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Marcus Green's Exam 3 #44 - yield()

 
Anonymous
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Hi,
I found this question in one mock exam.
Which is the correct form of using the yield().
1.yield();
2.t.yield(); //assuming that t is the instance of the thred.
3.yield(500);
4.Thread.yield();
5.try
{
yield()
}
catch(InterruptedException e)
{}
The answers given are 1,4. But i think 2 is also correct.
Can someone please clarify.
Thanks.
 
raja pratap
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I think yeild() method cannot be called using an instance of thread.
 
Anonymous
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can you give me some explanation please.
 
Jim Yingst
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Uma- you are right that t.yield() is correct. Since yield()is static you don't need an instance, but you can use one. (Try it raja, it works.) The actual object t is never really used - the compiler just looks up the declared type of the reference, and uses that as the class. So t.yield() is exactly equivalent to Thread.yield(), and it should be an answer.
On the other hand, I don't think (1) yield() should be an answer, unless the question states that it's called from a class which extends Thread. In general, you need to specify the class (directly or using an instance) to invoke a static method, as in "Thread.yield()" or "t.yield()". "yield()" by itself just causes the compiler to look in the current class for a method yield(), and it will complain if it doesn't find it.
What mock exam is this from? Let us know and we can move this into Mock Exam Errata.
 
Anonymous
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Yes, The question is from marcus mock exam3. I changed the question. I couldn't remember the question exactly. Now i copied the question from marus site and posting it again. Take a look.
Given a reference called
t to a class which extends Thread, which of the following will cause it to give up cycles to
allow another thread to execute.
1) t.yield();
2) yeild()
3) yield(100) //Or some other suitable amount in milliseconds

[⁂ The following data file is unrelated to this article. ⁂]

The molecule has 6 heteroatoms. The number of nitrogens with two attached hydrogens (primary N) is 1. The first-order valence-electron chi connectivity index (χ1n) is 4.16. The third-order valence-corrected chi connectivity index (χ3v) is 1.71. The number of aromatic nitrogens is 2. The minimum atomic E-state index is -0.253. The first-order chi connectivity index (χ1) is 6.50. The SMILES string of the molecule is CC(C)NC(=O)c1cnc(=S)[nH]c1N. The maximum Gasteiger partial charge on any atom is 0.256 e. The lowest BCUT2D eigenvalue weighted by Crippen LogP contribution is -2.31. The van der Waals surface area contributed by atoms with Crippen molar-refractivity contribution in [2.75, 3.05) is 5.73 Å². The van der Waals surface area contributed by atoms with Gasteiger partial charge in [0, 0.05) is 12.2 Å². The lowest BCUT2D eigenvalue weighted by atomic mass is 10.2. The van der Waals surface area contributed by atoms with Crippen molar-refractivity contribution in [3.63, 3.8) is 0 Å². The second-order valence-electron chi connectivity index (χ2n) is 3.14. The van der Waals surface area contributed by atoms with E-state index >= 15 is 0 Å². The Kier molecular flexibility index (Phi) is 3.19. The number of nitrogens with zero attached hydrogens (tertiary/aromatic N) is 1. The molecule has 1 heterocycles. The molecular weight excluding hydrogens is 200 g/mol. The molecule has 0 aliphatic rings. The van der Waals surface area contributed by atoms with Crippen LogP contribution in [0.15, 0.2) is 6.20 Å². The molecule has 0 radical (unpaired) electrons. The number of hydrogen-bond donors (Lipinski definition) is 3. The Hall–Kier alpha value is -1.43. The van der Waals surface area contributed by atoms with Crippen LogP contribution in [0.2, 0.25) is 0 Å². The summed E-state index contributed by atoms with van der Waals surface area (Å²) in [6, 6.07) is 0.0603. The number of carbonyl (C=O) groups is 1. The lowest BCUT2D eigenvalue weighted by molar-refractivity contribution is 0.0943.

4) yield(t);

The answer given is only 2. But i think 1 is also correct.
Any suggestions?
Thanks.
 
Jim Yingst
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As discussed above - answer (1) is correct; answer (2) is not (unless the question is reworded slightly). Note that Marcus' Exam 3 is not "officially" released yet because Marcus is well aware there are errors he hasn't gotten around to fixing yet. But since Exam 3 is out anyway "unofficially", I'll go ahead and move this to Mock Exam Errata so people can find it.
 
Marcus Green
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I have updated that question now. Because I did specify that the class extended Thread the t.yield() would compile (though it I think it is a slightly misleading example to give). And yield() on its own would work (though I had mis spelt it in my question).
But I was wondering what yield() on its own really means, is it the equivalent of this.yield()?
Threads, doncha love em. Thanks for pointing this out (and for Jim for emailing me). All and any corrections are greatfully received.
Marcus
 
Jim Yingst
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Marcus- I can't yet see the modified question on your site, so I don't know if you have reworded the question, or just changed the answer. But if you haven't reworded the question, then yield() is not correct. You have stated that t is a reference to a class which extends Thread, but you haven't said that the code we're writing is within such a class. I.e. the following code fits your problem statement:
<code><pre>class MyThread extends Thread {}
class Test {
public static void main(String[] args) {
Thread t = new MyThread();
yield();
}
}</pre></code>
And this won't compile, because yield() is interpreted as this.yield() - the compiler looks for a yield() method in class Test, and can't find one, because Test does not extend Thread. t.yield() would compile, as would Thread.yield().
Actually, looking again at the original question, I'm now convinced there is no possible answer to the question as worded. The question asks what code will cause "it" to give up cycles, where "it" refers to the thread referenced by t. The problem is, there's no reason to think that t is the current thread - and the current thread is the only one that we can ever cause to yield(). The methods Thread.yield() and t.yield() may compile, but they don't necessarily cause t to yield. Nothing can, unless t is the curent thread.
Hmmmm... how about this:
Given
Given a reference called t to the current thread, which of the following will cause the current thread to give up cycles to allow another thread to execute? Assume this code is within a class which extends Thread.
1) t.yield();
2) yield()
3) yield(100) //Or some other suitable amount in milliseconds
4) yield(t);
Correct answers would be 1 & 2.
Or maybe this question would be better with some sample code instead?
Heh, writing a good question is harder than I realized.
 
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